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David Cressey wrote:
> "Marshall Spight" <marshall.spight_at_gmail.com> wrote in message
> >
> > I just fired up Excel 2003. I entered two columns of numbers, and
> > left one cell empty in each column. Then I set the formula for the
> > third column to be col1 + col2. Then I got the sum of the first two
> > column. It behaved exactly as I propose: missing values were
> > ignored, both on the vertical sum and on the horizontal sum.
> > This preserves the SUM(A) + SUM(B) = SUM(A+B) property
> > as well.
>
> Repeat the experiment with avg. The results are even more interesting than
> sum.
I was thinking about this just before you suggested it, and it occurred to me that the average of an empty set should produce the same result as a divide by zero. Sure enough, if you ask excel what the average of three empty cells is, it says "#DIV/0!".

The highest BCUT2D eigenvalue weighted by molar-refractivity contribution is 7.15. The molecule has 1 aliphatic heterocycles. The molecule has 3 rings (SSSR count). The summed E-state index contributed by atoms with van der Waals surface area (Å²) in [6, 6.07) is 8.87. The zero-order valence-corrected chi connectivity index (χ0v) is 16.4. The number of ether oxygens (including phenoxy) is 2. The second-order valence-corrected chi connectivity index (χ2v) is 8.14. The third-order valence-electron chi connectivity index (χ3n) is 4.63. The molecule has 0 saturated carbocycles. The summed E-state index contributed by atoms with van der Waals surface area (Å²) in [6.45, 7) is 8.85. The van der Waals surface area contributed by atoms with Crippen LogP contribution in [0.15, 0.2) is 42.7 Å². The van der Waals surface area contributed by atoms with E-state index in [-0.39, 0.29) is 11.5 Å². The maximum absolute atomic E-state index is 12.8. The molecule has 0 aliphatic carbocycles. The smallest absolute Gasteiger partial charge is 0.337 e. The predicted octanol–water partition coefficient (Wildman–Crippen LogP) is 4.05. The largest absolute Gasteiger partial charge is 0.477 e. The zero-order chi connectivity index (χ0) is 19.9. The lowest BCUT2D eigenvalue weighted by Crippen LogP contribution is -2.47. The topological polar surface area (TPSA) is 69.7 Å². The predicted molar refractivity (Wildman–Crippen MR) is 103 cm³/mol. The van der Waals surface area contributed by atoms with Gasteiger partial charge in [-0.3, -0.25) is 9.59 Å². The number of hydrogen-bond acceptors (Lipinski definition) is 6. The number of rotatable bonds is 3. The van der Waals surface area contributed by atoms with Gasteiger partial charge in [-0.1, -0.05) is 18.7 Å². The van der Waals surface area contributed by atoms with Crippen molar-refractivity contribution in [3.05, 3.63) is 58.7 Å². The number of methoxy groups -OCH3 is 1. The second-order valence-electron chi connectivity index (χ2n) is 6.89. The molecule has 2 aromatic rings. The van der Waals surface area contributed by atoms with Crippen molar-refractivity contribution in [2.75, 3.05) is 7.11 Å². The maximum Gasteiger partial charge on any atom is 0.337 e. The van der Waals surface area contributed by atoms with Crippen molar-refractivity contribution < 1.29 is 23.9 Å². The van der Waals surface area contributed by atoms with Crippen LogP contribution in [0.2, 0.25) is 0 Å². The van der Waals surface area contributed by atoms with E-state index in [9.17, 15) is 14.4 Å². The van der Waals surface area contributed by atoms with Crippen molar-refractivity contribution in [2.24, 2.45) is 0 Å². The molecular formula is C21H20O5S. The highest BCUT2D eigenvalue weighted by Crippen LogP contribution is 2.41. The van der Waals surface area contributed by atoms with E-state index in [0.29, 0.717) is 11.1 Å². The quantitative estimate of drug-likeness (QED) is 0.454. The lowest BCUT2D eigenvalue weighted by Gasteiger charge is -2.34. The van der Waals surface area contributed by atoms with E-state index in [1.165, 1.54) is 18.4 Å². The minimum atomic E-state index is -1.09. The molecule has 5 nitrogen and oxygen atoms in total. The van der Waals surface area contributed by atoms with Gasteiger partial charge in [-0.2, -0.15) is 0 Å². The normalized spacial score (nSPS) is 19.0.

Using average in the grid does *not* have the property (AVG(A) + AVG(B)) / 2 = AVG(A+B). That property won't hold unless A and B have the same cardinality, which they won't (necessarily) if A or B is allowed to be empty. We can generalize this to say that a fold of a fold won't necessarily return the same results as a flattened fold.
Marshall Received on Wed Apr 26 2006 - 15:30:16 CDT